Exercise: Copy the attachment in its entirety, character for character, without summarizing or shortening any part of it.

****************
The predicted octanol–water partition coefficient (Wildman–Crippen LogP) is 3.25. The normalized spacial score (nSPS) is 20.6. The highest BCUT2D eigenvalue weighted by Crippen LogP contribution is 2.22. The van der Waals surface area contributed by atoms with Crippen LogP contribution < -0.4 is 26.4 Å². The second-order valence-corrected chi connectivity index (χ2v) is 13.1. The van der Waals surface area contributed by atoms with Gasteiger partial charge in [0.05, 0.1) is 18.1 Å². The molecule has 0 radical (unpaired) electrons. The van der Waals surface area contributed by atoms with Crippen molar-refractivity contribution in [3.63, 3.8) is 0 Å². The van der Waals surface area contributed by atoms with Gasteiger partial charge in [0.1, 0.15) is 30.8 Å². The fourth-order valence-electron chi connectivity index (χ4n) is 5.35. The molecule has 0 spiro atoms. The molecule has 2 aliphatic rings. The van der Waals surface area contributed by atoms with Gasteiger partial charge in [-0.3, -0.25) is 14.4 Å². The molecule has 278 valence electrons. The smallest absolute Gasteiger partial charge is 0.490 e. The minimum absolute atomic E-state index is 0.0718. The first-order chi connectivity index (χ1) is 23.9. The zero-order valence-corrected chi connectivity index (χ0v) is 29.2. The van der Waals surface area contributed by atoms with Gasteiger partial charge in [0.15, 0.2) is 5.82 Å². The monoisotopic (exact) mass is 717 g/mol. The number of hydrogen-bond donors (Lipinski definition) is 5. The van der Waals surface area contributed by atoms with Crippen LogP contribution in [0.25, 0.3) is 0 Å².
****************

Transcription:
The predicted octanol–water partition coefficient (Wildman–Crippen LogP) is 3.25. The normalized spacial score (nSPS) is 20.6. The highest BCUT2D eigenvalue weighted by Crippen LogP contribution is 2.22. The van der Waals surface area contributed by atoms with Crippen LogP contribution < -0.4 is 26.4 Å². The second-order valence-corrected chi connectivity index (χ2v) is 13.1. The van der Waals surface area contributed by atoms with Gasteiger partial charge in [0.05, 0.1) is 18.1 Å². The molecule has 0 radical (unpaired) electrons. The van der Waals surface area contributed by atoms with Crippen molar-refractivity contribution in [3.63, 3.8) is 0 Å². The van der Waals surface area contributed by atoms with Gasteiger partial charge in [0.1, 0.15) is 30.8 Å². The fourth-order valence-electron chi connectivity index (χ4n) is 5.35. The molecule has 0 spiro atoms. The molecule has 2 aliphatic rings. The van der Waals surface area contributed by atoms with Gasteiger partial charge in [-0.3, -0.25) is 14.4 Å². The molecule has 278 valence electrons. The smallest absolute Gasteiger partial charge is 0.490 e. The minimum absolute atomic E-state index is 0.0718. The first-order chi connectivity index (χ1) is 23.9. The zero-order valence-corrected chi connectivity index (χ0v) is 29.2. The van der Waals surface area contributed by atoms with Gasteiger partial charge in [0.15, 0.2) is 5.82 Å². The monoisotopic (exact) mass is 717 g/mol. The number of hydrogen-bond donors (Lipinski definition) is 5. The van der Waals surface area contributed by atoms with Crippen LogP contribution in [0.25, 0.3) is 0 Å².